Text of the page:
Storyboard Updates In Depth Tutorial - Part 3

In this tutorial, you will learn how your existing application project can benefit from Bounces dynamic storyboard updates.

Part 3 - Dealing with Complex View Controller State

Welcome to the third part of this Storyboard Updates In Depth Tutorial! In the two first parts, you have configured an existing PhotoAlbum app project for dynamic storyboard update, you have experienced how dynamic storyboard updates allows for instant testing of storyboards edits in the app running on a device or simulator, and you have learned how to preserve controller state and view state during storyboard updates.

If you have gone through all steps of this tutorial second part, you can reuse the current state of your PhotoAlbums Xcode and Bounces projects. Otherwise you can download the PhotoAlbums project (step 2).

Open the Xcode and Bounces projects and run the PhotoAlbums app.

Adding a Page Controller to the PhotoAlbums app

In the Photo View Controller, it would be nice to navigate to the next or previous photo in the current album with a horizontal swipe gesture.

Currently the app Main storyboard declares four view controllers.

Photo Albums tutorial part 3 - initial storyboard overview

To implement swipe-based photo navigation, UIPageViewController certainly is a good candidate. And to make things easy, you can find a dedicated page view controller for browsing through a photo album already implemented in the project directory at path Extra Source Files/AlbumPageViewController.swift. Add this source file to the PhotoAlbums Xcode project.

Album Page View Controller class definition

In the application view controllers architecture, an Album Page View Controller will be inserted between the Album Content View Controller and the Photo View Controller. This means that an Album Page View Controller will be presented when a photo thumbnail is tapped in the Album Contrent View Controller, and that each page presented by this Album Page View Controller will be a Photo View Controller instance.

Therefore we have to modify the code in AlbumContentViewController.swift to instantiate an AlbumPageViewController, instead of a PhotoViewController, when a collection view cell is selected.

To do so, replace the content of method collectionView(_:, didSelectItemAt indexPath:) with the following code:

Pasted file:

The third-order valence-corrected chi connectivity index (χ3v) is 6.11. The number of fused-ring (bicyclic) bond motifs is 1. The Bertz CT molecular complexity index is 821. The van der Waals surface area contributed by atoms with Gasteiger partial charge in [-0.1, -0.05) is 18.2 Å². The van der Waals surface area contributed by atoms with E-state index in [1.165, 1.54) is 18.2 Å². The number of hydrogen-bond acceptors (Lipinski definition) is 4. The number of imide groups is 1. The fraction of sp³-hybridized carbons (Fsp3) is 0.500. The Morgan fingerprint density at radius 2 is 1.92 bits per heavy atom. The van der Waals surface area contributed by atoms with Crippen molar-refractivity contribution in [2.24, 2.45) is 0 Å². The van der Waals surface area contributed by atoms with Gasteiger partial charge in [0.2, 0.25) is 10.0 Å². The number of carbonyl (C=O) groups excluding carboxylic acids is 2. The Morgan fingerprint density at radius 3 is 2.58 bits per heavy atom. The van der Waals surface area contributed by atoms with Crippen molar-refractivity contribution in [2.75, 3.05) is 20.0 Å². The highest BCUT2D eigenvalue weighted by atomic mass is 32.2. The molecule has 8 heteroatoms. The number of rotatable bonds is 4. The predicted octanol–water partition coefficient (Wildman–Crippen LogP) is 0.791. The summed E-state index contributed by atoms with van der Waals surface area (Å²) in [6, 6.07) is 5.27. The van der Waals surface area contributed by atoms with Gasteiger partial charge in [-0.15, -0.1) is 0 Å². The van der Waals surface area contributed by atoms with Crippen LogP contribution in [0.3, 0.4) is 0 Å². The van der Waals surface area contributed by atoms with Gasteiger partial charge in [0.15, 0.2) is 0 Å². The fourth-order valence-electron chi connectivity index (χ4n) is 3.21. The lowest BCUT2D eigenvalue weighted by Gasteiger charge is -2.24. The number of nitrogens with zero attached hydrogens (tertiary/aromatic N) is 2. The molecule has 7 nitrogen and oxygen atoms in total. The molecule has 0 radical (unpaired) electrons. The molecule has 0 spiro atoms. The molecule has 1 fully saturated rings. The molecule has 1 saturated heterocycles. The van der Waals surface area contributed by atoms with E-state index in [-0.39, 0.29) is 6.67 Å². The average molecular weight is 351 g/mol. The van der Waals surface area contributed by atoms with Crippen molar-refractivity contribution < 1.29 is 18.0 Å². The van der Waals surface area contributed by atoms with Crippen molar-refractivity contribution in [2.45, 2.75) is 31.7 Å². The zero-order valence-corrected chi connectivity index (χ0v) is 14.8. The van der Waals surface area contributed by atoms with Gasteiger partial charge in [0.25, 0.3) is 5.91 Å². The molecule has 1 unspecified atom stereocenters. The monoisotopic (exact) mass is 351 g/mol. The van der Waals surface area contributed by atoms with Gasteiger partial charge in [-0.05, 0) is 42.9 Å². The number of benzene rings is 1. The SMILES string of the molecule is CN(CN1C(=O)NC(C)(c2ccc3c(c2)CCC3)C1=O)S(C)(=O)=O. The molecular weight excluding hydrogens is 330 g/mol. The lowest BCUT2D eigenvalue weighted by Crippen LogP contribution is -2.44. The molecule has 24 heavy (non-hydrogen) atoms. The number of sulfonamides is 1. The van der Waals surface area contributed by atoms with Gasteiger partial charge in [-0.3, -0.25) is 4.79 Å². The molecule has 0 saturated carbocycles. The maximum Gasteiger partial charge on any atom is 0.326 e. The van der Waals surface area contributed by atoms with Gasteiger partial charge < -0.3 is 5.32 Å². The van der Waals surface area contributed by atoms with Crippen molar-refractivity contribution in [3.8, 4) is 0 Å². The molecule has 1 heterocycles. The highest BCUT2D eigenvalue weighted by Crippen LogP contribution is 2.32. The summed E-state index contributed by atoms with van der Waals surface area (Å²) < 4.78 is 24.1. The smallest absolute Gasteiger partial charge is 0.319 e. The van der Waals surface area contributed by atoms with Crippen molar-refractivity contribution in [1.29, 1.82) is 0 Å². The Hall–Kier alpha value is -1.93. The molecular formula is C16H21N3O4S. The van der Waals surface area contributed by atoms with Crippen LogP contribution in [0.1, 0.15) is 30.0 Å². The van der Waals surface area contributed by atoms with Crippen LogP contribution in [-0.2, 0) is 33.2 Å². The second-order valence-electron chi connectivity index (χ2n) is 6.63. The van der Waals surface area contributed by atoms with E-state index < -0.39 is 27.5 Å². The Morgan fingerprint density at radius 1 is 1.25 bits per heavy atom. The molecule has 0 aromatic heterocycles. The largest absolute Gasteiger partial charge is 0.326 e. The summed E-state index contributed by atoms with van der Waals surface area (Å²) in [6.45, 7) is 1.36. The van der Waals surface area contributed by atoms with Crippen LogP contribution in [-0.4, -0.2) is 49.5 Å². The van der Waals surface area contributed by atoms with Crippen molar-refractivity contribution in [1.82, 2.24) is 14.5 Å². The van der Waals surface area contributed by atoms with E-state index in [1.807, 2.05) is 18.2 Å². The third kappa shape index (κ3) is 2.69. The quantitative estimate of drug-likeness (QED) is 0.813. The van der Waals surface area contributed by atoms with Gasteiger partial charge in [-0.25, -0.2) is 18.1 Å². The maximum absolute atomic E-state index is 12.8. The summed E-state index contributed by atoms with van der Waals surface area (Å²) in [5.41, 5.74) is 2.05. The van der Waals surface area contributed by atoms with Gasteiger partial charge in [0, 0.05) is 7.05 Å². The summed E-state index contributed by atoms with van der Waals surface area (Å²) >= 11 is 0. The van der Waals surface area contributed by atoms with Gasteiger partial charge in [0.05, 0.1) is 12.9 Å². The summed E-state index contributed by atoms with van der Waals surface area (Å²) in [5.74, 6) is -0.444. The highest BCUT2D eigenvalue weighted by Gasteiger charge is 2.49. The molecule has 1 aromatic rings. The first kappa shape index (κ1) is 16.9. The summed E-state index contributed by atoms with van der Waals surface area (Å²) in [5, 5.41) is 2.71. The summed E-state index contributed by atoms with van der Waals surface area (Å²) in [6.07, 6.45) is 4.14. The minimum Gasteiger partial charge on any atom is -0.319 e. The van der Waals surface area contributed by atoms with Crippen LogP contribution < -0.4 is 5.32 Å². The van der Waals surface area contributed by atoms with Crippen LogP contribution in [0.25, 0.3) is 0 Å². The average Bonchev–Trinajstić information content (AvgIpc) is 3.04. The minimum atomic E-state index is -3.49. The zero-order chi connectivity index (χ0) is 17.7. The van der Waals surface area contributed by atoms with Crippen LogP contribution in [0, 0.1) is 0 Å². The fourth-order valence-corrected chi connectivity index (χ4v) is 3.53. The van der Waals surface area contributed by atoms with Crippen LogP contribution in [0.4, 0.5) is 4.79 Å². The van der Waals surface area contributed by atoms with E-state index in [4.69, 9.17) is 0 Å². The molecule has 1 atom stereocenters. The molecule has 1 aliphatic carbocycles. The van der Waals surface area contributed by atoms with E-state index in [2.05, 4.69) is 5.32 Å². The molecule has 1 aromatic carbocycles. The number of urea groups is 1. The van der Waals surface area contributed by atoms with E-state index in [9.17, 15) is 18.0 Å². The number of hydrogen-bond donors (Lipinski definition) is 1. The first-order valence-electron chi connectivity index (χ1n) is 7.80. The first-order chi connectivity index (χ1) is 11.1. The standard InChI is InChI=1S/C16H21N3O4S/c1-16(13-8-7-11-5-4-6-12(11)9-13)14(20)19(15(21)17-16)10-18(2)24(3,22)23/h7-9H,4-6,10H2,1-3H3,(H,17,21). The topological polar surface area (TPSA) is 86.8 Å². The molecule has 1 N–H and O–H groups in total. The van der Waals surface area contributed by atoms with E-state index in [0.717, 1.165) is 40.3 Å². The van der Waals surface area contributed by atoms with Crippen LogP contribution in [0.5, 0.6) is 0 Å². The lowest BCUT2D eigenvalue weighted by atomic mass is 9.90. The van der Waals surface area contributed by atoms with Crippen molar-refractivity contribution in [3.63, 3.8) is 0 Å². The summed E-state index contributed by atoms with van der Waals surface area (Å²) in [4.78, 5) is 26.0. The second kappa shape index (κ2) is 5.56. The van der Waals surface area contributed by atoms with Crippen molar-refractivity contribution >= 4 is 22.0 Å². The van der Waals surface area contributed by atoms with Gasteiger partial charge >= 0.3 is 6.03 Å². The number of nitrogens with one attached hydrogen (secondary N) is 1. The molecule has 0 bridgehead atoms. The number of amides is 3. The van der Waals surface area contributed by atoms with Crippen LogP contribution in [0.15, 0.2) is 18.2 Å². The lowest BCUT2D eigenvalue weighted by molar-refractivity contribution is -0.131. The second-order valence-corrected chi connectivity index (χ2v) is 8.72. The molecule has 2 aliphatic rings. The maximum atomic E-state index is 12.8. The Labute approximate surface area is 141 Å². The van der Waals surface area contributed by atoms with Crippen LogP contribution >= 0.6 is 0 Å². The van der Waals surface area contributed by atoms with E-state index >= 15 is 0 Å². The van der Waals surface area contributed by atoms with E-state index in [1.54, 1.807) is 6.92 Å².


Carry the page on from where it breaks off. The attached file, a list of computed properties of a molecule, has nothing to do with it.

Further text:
func collectionView(_ collectionView: UICollectionView, didSelectItemAt indexPath: IndexPath) {

    if let albumPageController = self.storyboard?.instantiateViewController(identifier: "AlbumPageViewController") as? AlbumPageViewController {
        albumPageController.album = album
        albumPageController.currentPhotoIndex = indexPath.item
        self.navigationController?.pushViewController(albumPageController, animated: true)
    }
}
Album Content View Controller didSelectItem method

Notice that an Album Page View Controller is configured by setting two properties: the current photo album and the index of the selected photo. As you have probably already guessed, these two will constitute the state properties of Album Page View Controller when configuring it for dynamic updates.

Then switch to the Main storyboard, add a Page View Controller and set its class and storyboard id to AlbumPageViewController.

Album Page View Controller added in storyboard

In the Page View Controller attributes, set the transition style to Scroll, run the PhotoAlbums app, and verify that you can navigate between photos in the current album using swipe gestures.

Album Page View Controller configured in storyboard

You can also check that inserting a view controller in the storyboard did not break dynamic update of the Photo View Controller: apply some zooming to the current photo, make an edit to the Photo View Controller in the Main storyboard, and save.

Photo View Controller updated in storyboard and target app

The current Photo View Controller gets updated while keeping its controller state (the currently selected photo) and view state (the visible photo area).

However if you edit the Album Page View Controller in the storyboard, the update is not applied to the running target application. This in not unexpected since we haven't yet configured this view controller for dynamic update.

Configuring the Page Controller for dynamic updates

You should now be pretty familiar with the way to make a view controller dynamic: switch to Bounces, display the Associated Xcode Project Target Configuration pane by clicking on the Xcode Project button in the toolbar, and select the AlbumPageViewController in the Storyboard ViewControllers list.

AlbumPageViewController dynamic configuration in Bounces

We now have to declare the state properties for this view controller. As discussed earlier, these state properties are the controller's album and currentPhotoIndex properties. But currently the Associated Xcode Project Target Configuration interface does not show any candidate state property from the AlbumPageViewController class. And the reason for this is simple: as we have seen in the second part of this tutorial, only properties exposed to the objc runtime can be used as dynamic state properties.